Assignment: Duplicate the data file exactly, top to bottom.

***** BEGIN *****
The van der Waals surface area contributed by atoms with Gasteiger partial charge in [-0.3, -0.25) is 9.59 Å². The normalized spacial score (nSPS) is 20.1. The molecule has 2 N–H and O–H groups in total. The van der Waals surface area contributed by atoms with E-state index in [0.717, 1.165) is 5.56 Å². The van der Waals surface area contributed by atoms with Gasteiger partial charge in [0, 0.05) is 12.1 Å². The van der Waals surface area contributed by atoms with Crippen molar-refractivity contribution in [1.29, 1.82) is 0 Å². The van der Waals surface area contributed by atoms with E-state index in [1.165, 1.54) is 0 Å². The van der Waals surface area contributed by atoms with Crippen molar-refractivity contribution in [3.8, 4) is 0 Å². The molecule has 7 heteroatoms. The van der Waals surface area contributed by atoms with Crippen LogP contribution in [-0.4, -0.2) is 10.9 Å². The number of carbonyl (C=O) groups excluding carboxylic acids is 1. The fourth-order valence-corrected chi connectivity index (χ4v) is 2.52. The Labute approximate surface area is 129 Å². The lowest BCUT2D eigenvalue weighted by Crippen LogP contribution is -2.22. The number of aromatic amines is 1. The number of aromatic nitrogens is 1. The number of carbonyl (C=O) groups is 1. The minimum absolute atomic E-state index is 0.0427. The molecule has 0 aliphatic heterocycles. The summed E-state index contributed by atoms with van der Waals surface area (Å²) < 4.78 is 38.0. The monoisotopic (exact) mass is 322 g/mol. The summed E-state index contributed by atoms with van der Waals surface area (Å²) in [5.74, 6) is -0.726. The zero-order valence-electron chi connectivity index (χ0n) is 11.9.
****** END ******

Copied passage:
The van der Waals surface area contributed by atoms with Gasteiger partial charge in [-0.3, -0.25) is 9.59 Å². The normalized spacial score (nSPS) is 20.1. The molecule has 2 N–H and O–H groups in total. The van der Waals surface area contributed by atoms with E-state index in [0.717, 1.165) is 5.56 Å². The van der Waals surface area contributed by atoms with Gasteiger partial charge in [0, 0.05) is 12.1 Å². The van der Waals surface area contributed by atoms with Crippen molar-refractivity contribution in [1.29, 1.82) is 0 Å². The van der Waals surface area contributed by atoms with E-state index in [1.165, 1.54) is 0 Å². The van der Waals surface area contributed by atoms with Crippen molar-refractivity contribution in [3.8, 4) is 0 Å². The molecule has 7 heteroatoms. The van der Waals surface area contributed by atoms with Crippen LogP contribution in [-0.4, -0.2) is 10.9 Å². The number of carbonyl (C=O) groups excluding carboxylic acids is 1. The fourth-order valence-corrected chi connectivity index (χ4v) is 2.52. The Labute approximate surface area is 129 Å². The lowest BCUT2D eigenvalue weighted by Crippen LogP contribution is -2.22. The number of aromatic amines is 1. The number of aromatic nitrogens is 1. The number of carbonyl (C=O) groups is 1. The minimum absolute atomic E-state index is 0.0427. The molecule has 0 aliphatic heterocycles. The summed E-state index contributed by atoms with van der Waals surface area (Å²) < 4.78 is 38.0. The monoisotopic (exact) mass is 322 g/mol. The summed E-state index contributed by atoms with van der Waals surface area (Å²) in [5.74, 6) is -0.726. The zero-order valence-electron chi connectivity index (χ0n) is 11.9.